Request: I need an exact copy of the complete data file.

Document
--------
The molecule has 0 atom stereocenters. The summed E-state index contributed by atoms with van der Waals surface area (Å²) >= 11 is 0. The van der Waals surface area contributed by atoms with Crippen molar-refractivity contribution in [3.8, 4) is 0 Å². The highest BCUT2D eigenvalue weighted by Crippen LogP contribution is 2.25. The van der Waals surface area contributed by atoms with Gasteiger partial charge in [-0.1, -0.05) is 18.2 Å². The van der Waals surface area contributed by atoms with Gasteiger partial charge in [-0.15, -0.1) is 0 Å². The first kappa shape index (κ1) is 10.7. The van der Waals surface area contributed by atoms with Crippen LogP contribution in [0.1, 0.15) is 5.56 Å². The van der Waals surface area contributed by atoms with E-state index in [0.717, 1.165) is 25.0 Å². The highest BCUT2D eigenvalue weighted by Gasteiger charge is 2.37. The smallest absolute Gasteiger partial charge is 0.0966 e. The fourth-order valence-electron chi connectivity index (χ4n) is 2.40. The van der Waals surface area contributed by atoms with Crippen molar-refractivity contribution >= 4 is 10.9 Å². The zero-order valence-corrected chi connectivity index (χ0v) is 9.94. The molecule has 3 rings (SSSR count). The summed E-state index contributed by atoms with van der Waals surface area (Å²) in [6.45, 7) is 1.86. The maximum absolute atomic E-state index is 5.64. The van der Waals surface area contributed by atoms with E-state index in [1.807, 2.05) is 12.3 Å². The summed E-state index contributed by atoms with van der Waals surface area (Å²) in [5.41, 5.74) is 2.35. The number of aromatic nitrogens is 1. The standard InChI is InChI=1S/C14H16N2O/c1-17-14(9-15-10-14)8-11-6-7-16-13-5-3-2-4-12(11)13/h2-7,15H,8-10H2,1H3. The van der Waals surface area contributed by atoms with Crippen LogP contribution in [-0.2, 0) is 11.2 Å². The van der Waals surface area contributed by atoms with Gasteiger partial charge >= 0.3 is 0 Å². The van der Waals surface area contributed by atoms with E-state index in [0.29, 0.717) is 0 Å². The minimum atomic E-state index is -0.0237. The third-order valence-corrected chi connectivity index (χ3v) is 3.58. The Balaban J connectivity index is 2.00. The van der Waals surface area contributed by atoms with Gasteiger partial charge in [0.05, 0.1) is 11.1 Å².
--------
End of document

The molecule has 0 atom stereocenters. The summed E-state index contributed by atoms with van der Waals surface area (Å²) >= 11 is 0. The van der Waals surface area contributed by atoms with Crippen molar-refractivity contribution in [3.8, 4) is 0 Å². The highest BCUT2D eigenvalue weighted by Crippen LogP contribution is 2.25. The van der Waals surface area contributed by atoms with Gasteiger partial charge in [-0.1, -0.05) is 18.2 Å². The van der Waals surface area contributed by atoms with Gasteiger partial charge in [-0.15, -0.1) is 0 Å². The first kappa shape index (κ1) is 10.7. The van der Waals surface area contributed by atoms with Crippen LogP contribution in [0.1, 0.15) is 5.56 Å². The van der Waals surface area contributed by atoms with E-state index in [0.717, 1.165) is 25.0 Å². The highest BCUT2D eigenvalue weighted by Gasteiger charge is 2.37. The smallest absolute Gasteiger partial charge is 0.0966 e. The fourth-order valence-electron chi connectivity index (χ4n) is 2.40. The van der Waals surface area contributed by atoms with Crippen molar-refractivity contribution >= 4 is 10.9 Å². The zero-order valence-corrected chi connectivity index (χ0v) is 9.94. The molecule has 3 rings (SSSR count). The summed E-state index contributed by atoms with van der Waals surface area (Å²) in [6.45, 7) is 1.86. The maximum absolute atomic E-state index is 5.64. The van der Waals surface area contributed by atoms with E-state index in [1.807, 2.05) is 12.3 Å². The summed E-state index contributed by atoms with van der Waals surface area (Å²) in [5.41, 5.74) is 2.35. The number of aromatic nitrogens is 1. The standard InChI is InChI=1S/C14H16N2O/c1-17-14(9-15-10-14)8-11-6-7-16-13-5-3-2-4-12(11)13/h2-7,15H,8-10H2,1H3. The van der Waals surface area contributed by atoms with Crippen LogP contribution in [-0.2, 0) is 11.2 Å². The van der Waals surface area contributed by atoms with Gasteiger partial charge >= 0.3 is 0 Å². The van der Waals surface area contributed by atoms with E-state index in [0.29, 0.717) is 0 Å². The minimum atomic E-state index is -0.0237. The third-order valence-corrected chi connectivity index (χ3v) is 3.58. The Balaban J connectivity index is 2.00. The van der Waals surface area contributed by atoms with Gasteiger partial charge in [0.05, 0.1) is 11.1 Å².